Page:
What is a Total Expense Ratio (TER)?
TERs were introduced to provide a common and therefore comparable way of disclosing the costs that are incurred within a unit trust fund. In other words, a TER is not a new cost or an additional cost, it is simply a measure of the actual costs that have been incurred while managing and operating the unit trust fund.
TERs enable investors to compare the underlying costs of different investment options by providing a measure of these costs. A practical example would be the difference in underlying cost that is incurred in a single-manager fund versus a multi-manager fund or Fund of Funds.
How to use TERs
Most statistics and measurements in financial services have limited application. This comment relates to the fact that many performance and fee measures are associated with a generic time-frame, which may be purely historic and is not specific to the length of time that you may hold an individual investment. This is not to say that they are worthless. They are very useful as an indicative measure. You should always view measurements and statistics within the context of their limitations and therefore should use such measures with caution and definitely not in isolation.
When you look at a fund, and specifically its TER, be sure to take into account the context of your overall goals and objectives, reasons for investing, and all fees and performance measures.
Why do TERs matter?
- They create greater transparency because they include all defined expenses that are actually deducted from the fund’s portfolio. This means that while the TER is expressed as a ratio or percentage, this is based on the actual historical costs that have been incurred.
- TER disclosure standards require investment managers to specifically disclose any performance fees.
- By industry agreement, TERs should be made available whenever a unit trust fund’s performance is published.
How is the TER calculated and what does it measure?
The total expenses incurred in running a fund are divided by the fund’s total assets to arrive at a percentage amount, which represents the TER.
A TER of 1.5% for the year will therefore mean that, assuming the fund achieved a gross return of 15% for the year before any costs, you as an investor will receive 13.5% as your return after costs (15%–1.5%).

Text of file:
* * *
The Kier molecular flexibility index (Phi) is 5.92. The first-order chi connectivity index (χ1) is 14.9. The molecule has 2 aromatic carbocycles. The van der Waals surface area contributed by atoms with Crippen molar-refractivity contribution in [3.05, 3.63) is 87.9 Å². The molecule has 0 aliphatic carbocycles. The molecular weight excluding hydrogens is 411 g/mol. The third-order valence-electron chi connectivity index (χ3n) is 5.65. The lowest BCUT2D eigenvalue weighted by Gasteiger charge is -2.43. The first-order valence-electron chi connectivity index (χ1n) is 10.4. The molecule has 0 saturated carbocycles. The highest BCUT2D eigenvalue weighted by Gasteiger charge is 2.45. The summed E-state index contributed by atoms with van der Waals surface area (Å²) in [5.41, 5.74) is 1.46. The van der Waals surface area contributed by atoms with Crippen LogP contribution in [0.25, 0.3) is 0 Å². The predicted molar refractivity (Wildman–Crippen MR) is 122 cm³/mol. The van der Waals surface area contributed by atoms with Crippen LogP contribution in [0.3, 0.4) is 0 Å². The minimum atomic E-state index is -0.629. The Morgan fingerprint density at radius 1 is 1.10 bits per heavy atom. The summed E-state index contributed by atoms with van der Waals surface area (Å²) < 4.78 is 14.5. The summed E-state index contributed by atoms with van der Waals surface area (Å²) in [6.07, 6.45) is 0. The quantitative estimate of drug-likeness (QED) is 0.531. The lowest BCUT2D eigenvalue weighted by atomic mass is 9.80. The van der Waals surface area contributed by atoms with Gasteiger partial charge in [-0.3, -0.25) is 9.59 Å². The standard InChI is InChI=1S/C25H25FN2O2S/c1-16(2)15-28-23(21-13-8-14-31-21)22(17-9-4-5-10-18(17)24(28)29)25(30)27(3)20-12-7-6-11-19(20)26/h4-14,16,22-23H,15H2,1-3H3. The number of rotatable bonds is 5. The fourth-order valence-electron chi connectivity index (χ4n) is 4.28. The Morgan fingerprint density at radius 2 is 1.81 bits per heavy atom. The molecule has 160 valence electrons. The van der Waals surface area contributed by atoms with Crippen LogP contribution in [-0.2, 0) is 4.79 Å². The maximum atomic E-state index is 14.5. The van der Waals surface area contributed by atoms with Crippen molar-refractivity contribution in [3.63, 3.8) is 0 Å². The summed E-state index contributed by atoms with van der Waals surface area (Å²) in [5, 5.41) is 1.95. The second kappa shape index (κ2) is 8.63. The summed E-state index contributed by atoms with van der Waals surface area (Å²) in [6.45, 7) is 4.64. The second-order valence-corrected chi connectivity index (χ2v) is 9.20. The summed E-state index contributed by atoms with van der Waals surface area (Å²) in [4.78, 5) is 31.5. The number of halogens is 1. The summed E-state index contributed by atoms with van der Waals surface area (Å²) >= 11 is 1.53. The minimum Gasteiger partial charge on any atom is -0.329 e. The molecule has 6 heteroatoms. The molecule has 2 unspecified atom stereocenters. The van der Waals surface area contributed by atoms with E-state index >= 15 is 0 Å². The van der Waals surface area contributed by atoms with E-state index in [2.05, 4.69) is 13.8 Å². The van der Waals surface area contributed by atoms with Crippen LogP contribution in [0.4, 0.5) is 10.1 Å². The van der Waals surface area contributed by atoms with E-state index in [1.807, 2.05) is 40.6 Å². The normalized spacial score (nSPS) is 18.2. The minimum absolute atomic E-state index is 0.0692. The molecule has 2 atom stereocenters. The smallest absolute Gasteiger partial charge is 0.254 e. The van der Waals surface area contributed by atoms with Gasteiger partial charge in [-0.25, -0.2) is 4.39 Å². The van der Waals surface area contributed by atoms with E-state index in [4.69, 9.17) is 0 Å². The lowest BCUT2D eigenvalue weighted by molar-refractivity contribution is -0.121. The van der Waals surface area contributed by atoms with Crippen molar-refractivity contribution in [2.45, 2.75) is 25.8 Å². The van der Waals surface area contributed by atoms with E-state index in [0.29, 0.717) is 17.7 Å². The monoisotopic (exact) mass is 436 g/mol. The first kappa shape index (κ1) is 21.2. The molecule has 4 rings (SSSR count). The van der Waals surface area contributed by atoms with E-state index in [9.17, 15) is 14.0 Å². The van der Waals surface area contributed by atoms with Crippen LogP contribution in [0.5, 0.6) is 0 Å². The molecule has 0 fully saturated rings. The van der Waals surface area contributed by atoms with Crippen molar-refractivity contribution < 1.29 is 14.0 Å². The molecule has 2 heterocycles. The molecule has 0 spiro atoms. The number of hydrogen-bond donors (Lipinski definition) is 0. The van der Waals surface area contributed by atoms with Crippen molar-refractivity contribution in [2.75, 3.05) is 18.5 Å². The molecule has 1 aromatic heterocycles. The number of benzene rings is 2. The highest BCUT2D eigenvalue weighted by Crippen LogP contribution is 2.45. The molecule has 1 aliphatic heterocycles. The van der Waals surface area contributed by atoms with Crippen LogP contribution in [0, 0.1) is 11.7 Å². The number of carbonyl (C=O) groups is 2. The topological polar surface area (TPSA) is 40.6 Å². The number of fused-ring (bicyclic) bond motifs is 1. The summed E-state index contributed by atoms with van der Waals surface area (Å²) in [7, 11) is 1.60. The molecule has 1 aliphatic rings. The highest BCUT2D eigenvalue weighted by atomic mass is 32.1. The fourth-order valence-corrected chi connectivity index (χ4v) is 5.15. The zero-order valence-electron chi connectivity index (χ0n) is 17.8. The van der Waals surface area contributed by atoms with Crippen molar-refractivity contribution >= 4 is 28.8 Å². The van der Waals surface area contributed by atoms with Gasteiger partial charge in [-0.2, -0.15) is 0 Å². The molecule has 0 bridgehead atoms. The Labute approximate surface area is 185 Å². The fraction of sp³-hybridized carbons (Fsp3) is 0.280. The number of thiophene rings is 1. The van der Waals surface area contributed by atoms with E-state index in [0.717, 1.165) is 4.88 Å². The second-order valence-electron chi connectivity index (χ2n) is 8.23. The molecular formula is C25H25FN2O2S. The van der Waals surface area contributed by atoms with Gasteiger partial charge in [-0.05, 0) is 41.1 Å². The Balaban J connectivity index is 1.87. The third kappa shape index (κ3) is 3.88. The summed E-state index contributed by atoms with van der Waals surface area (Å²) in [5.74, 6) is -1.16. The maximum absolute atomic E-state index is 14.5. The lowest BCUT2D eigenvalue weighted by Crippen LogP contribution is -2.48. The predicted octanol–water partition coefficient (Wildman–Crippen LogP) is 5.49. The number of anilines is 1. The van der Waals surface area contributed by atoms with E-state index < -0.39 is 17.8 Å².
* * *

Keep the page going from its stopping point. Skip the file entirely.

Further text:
Fund expenses included in the TER:
- The annual investment management fee including any performance-based investment management fees;
- The fund’s bank charges;
- The fund’s auditor’s fees;
- Taxes such as stamp duty and VAT;
- Custodian and trustee fees (custodians and trustees are appointed to protect the interests of the unit holders, and the fees are for their services); and,
- Any income retained from scrip-lending, and not passed back to the fund.
When it comes to Fund of Funds, the TER calculation includes the weighted TERs of the underlying funds or holdings, plus the cost of the Fund of Funds itself. This is why you may notice that the TER for a Fund of Funds tends to be higher than a single-manager fund.
Fund expenses NOT included:
- Initial investment fees (including any initial financial adviser fees) – these fees are deducted from the investment amount before units are bought;
- Annual adviser fees that do not form part of the annual management fee;
- Stockbroker fees – this is the cost incurred when buying and selling shares in the fund; and,
- Expenses related to the settling of transactions and taxes.
The challenges of using TERs as a measure of cost without context
As mentioned above, TERs are useful measures of the costs within a fund, but they have their limitations.
- A TER is not a measure of ALL costs incurred when you invest. In this way, the name “Total” Expense Ratio could be misleading. A TER is only a measure of the costs incurred when utilising the unit trust structure itself. You still need to take into account any other fees such as any LISP administration fee or fees for financial advice that are not included in the annual management fee. As opposed to TER, the life assurance industry uses a different calculation called a “Reduction in Yield”. This makes it difficult to compare unit trusts with other types of investments across the savings and investment industry.
- The TER is calculated using historical actual costs. This means that a TER may not necessarily be an indication of future expenses.
- The calculation applies to a full financial year, and to get the actual costs and publish these, any published TER is lagged by at least a quarter, which means it is unlikely to correspond exactly to your specific investment period. A higher TER does not necessarily imply a poor return, nor does a low TER imply a good return.